- The Council of Elrond being short, and also involving lots of raised voices and people talking at once;

- The "gratuitous swordplay" with the Watcher in the water;

- The Balrog, with the quote from Tolkien... "The Balrog never speaks or makes any vocal sound at all..."

Just playing Devil's Advocate Posted Image

#16 of 115 OFFLINE   Ben Motley

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Posted December 25 2001 - 07:02 PM

[RANT]

ROTOSCOPING KICKS ASS! Posted Image

Okay? Please... alright, no, I won't ask you to "get over it", but as a tool, it works, in my opinion. Bakshis films have character to them, and his use of rotoscoping is just one of the devices he used to define that character. I am so sick of people dismissing Bakshi's use of it, and Bakshi's films in general, as a "gimmick" or "trick". Hey, newsflash, all of filmic history is trickery! As a kid, I thought the use of live photography manipulated into something new was extremely interesting, and as Bakshi used it, extremely creepy. The rotoscoping scenes in Wizards are classic, and get the message of the horrors of war across quite nicely, for those of us who can think outside the box anyway. The Ringwraiths? Holy shit, I had nightmares about them. They would not have been half as frightening had Bakshi not used the effect he did. You want straight animation with your horror fantasy films? Try Disney's Black Cauldron. There you go, no rotoscoping. Sucks, don't it? Don't get me wrong, I liked Black Cauldron, but that has more to do with the fact that I read the Prydain books, and not because it's a good film, because it quite frankly really isn't.

[/RANT]

Thank you, thank you one and all for letting me get that off my chest. I hope I have not offended, and ask only that you try to at least look at it from my point of view, but not necessarilly accept it. Just accept that to some people rotoscoping is not the bane of humankinds existence that some people like to make it out to be. Posted Image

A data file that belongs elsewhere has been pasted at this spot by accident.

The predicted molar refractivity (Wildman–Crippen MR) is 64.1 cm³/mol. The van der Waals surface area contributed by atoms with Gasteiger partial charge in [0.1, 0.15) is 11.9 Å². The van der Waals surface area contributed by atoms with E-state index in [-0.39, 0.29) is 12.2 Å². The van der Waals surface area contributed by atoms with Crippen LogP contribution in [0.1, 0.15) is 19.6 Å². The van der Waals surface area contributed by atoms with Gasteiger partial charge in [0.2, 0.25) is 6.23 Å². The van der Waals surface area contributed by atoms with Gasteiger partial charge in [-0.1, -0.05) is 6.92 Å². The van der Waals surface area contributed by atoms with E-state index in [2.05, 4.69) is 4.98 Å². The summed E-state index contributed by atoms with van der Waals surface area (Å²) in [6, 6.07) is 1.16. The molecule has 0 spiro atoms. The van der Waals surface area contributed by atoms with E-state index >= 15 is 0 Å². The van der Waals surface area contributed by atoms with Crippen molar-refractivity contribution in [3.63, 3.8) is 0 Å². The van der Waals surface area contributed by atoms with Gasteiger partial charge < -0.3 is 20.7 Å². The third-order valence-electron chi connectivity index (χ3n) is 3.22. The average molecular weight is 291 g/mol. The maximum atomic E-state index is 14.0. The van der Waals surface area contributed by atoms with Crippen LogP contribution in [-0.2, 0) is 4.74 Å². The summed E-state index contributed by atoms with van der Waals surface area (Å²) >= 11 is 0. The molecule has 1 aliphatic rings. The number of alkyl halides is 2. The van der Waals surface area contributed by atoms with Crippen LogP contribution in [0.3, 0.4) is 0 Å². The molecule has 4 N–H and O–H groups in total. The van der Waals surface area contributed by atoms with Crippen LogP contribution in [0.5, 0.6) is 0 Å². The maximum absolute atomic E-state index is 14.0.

Bakshi kicks ass. Watch Fritz the Cat!

#17 of 115 OFFLINE   Bill McA

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Posted December 26 2001 - 05:01 AM

I have to agree regarding what Ben said about rotoscoping.
I have always loved the rotoscoping in Bakshi's films and have always thought that the technique was very effective...not 'cheap and lazy' at all!

And the technique is not limited to Bakshi's films either, it has been used in many other animated films such as Heavy Metal and others.

Watch more Bakshi films!!!
       

#18 of 115 OFFLINE   Marvin Richardson

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Posted December 26 2001 - 05:34 AM

The Ringwraiths in Bakshi's version were scary? You still have nightmares about them? When I watched that horrible piece of garbage I went back and forth between laughing uproariously and cringing at just how bad everything about it was. The directing, the voice acting, the incredibly over-the-top music (even worse than John Williams' Harry Potter), the horrible characterizations of Sam and all the rest of the hobbits, Aruman...I mean Saruman's hilarious voice...well, I could go on, but what's the point. The rotoscoping belonged in this movie, though, as it looks cheap and its in a cheap movie. I'm glad someone likes the movie, but I think it is one of the worst animated movies ever made.

#19 of 115 OFFLINE   Ben Motley

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Posted December 26 2001 - 09:49 AM

Quote:
The Ringwraiths? Holy shit, I had nightmares about them.

Had Marvin, had. I don't have nightmares still about them, no. You're obviously entitled to your opinion on the film, but if that wasn't just a load of excessive flamebait, I don't know what is.

Thanks for the backup Bill. Posted Image

#20 of 115 OFFLINE   Thomas Johnsen

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Posted December 26 2001 - 09:51 AM

Please ignore this post.